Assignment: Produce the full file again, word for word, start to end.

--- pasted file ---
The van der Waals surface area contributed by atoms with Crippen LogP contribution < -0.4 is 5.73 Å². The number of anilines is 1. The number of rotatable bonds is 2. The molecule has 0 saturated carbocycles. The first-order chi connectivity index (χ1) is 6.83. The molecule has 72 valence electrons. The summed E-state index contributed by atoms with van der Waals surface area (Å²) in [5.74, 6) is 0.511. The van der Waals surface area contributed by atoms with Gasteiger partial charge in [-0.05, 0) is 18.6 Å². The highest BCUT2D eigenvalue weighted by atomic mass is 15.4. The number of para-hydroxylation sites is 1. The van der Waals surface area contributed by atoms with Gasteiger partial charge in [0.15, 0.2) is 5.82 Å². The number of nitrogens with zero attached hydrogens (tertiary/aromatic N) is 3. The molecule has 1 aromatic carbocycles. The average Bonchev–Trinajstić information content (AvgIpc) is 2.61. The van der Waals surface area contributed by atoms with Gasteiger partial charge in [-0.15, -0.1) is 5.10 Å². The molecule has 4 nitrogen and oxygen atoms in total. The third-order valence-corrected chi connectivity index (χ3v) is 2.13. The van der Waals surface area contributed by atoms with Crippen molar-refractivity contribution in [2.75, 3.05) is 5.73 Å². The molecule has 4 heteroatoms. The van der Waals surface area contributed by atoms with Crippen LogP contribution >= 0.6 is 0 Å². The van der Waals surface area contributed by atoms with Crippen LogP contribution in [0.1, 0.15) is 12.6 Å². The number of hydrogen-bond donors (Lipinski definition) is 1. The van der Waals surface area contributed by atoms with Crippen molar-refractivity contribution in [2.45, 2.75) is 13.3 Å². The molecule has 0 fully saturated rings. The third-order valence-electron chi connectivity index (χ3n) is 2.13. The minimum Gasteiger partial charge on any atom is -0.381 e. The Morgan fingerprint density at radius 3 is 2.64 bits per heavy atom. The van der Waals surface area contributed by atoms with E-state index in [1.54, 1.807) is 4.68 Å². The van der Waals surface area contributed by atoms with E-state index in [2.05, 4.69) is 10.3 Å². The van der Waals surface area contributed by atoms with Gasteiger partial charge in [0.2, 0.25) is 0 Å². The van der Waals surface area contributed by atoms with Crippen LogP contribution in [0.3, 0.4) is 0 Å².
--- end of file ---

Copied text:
The van der Waals surface area contributed by atoms with Crippen LogP contribution < -0.4 is 5.73 Å². The number of anilines is 1. The number of rotatable bonds is 2. The molecule has 0 saturated carbocycles. The first-order chi connectivity index (χ1) is 6.83. The molecule has 72 valence electrons. The summed E-state index contributed by atoms with van der Waals surface area (Å²) in [5.74, 6) is 0.511. The van der Waals surface area contributed by atoms with Gasteiger partial charge in [-0.05, 0) is 18.6 Å². The highest BCUT2D eigenvalue weighted by atomic mass is 15.4. The number of para-hydroxylation sites is 1. The van der Waals surface area contributed by atoms with Gasteiger partial charge in [0.15, 0.2) is 5.82 Å². The number of nitrogens with zero attached hydrogens (tertiary/aromatic N) is 3. The molecule has 1 aromatic carbocycles. The average Bonchev–Trinajstić information content (AvgIpc) is 2.61. The van der Waals surface area contributed by atoms with Gasteiger partial charge in [-0.15, -0.1) is 5.10 Å². The molecule has 4 nitrogen and oxygen atoms in total. The third-order valence-corrected chi connectivity index (χ3v) is 2.13. The van der Waals surface area contributed by atoms with Crippen molar-refractivity contribution in [2.75, 3.05) is 5.73 Å². The molecule has 4 heteroatoms. The van der Waals surface area contributed by atoms with Crippen LogP contribution >= 0.6 is 0 Å². The van der Waals surface area contributed by atoms with Crippen LogP contribution in [0.1, 0.15) is 12.6 Å². The number of hydrogen-bond donors (Lipinski definition) is 1. The van der Waals surface area contributed by atoms with Crippen molar-refractivity contribution in [2.45, 2.75) is 13.3 Å². The molecule has 0 fully saturated rings. The third-order valence-electron chi connectivity index (χ3n) is 2.13. The minimum Gasteiger partial charge on any atom is -0.381 e. The Morgan fingerprint density at radius 3 is 2.64 bits per heavy atom. The van der Waals surface area contributed by atoms with E-state index in [1.54, 1.807) is 4.68 Å². The van der Waals surface area contributed by atoms with E-state index in [2.05, 4.69) is 10.3 Å². The van der Waals surface area contributed by atoms with Gasteiger partial charge in [0.2, 0.25) is 0 Å². The van der Waals surface area contributed by atoms with Crippen LogP contribution in [0.3, 0.4) is 0 Å².